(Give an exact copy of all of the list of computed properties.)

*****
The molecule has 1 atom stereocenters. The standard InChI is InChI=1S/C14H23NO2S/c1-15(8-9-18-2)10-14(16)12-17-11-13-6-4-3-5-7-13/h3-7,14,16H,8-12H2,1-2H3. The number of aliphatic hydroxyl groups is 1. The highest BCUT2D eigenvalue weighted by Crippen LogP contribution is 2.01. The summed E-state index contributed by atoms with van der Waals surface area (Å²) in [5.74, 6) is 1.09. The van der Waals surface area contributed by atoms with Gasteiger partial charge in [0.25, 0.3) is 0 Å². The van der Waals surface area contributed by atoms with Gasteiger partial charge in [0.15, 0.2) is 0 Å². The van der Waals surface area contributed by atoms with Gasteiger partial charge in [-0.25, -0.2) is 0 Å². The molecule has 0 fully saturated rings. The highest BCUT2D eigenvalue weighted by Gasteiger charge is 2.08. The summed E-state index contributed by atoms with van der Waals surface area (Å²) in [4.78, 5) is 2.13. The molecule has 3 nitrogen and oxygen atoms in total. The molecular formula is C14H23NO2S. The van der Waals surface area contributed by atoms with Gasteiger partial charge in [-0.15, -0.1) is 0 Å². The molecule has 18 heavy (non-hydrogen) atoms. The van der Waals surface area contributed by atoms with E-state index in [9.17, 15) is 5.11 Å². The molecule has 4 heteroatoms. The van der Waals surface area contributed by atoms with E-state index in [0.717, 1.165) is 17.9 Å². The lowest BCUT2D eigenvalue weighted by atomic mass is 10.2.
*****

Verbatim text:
The molecule has 1 atom stereocenters. The standard InChI is InChI=1S/C14H23NO2S/c1-15(8-9-18-2)10-14(16)12-17-11-13-6-4-3-5-7-13/h3-7,14,16H,8-12H2,1-2H3. The number of aliphatic hydroxyl groups is 1. The highest BCUT2D eigenvalue weighted by Crippen LogP contribution is 2.01. The summed E-state index contributed by atoms with van der Waals surface area (Å²) in [5.74, 6) is 1.09. The van der Waals surface area contributed by atoms with Gasteiger partial charge in [0.25, 0.3) is 0 Å². The van der Waals surface area contributed by atoms with Gasteiger partial charge in [0.15, 0.2) is 0 Å². The van der Waals surface area contributed by atoms with Gasteiger partial charge in [-0.25, -0.2) is 0 Å². The molecule has 0 fully saturated rings. The highest BCUT2D eigenvalue weighted by Gasteiger charge is 2.08. The summed E-state index contributed by atoms with van der Waals surface area (Å²) in [4.78, 5) is 2.13. The molecule has 3 nitrogen and oxygen atoms in total. The molecular formula is C14H23NO2S. The van der Waals surface area contributed by atoms with Gasteiger partial charge in [-0.15, -0.1) is 0 Å². The molecule has 18 heavy (non-hydrogen) atoms. The van der Waals surface area contributed by atoms with E-state index in [9.17, 15) is 5.11 Å². The molecule has 4 heteroatoms. The van der Waals surface area contributed by atoms with E-state index in [0.717, 1.165) is 17.9 Å². The lowest BCUT2D eigenvalue weighted by atomic mass is 10.2.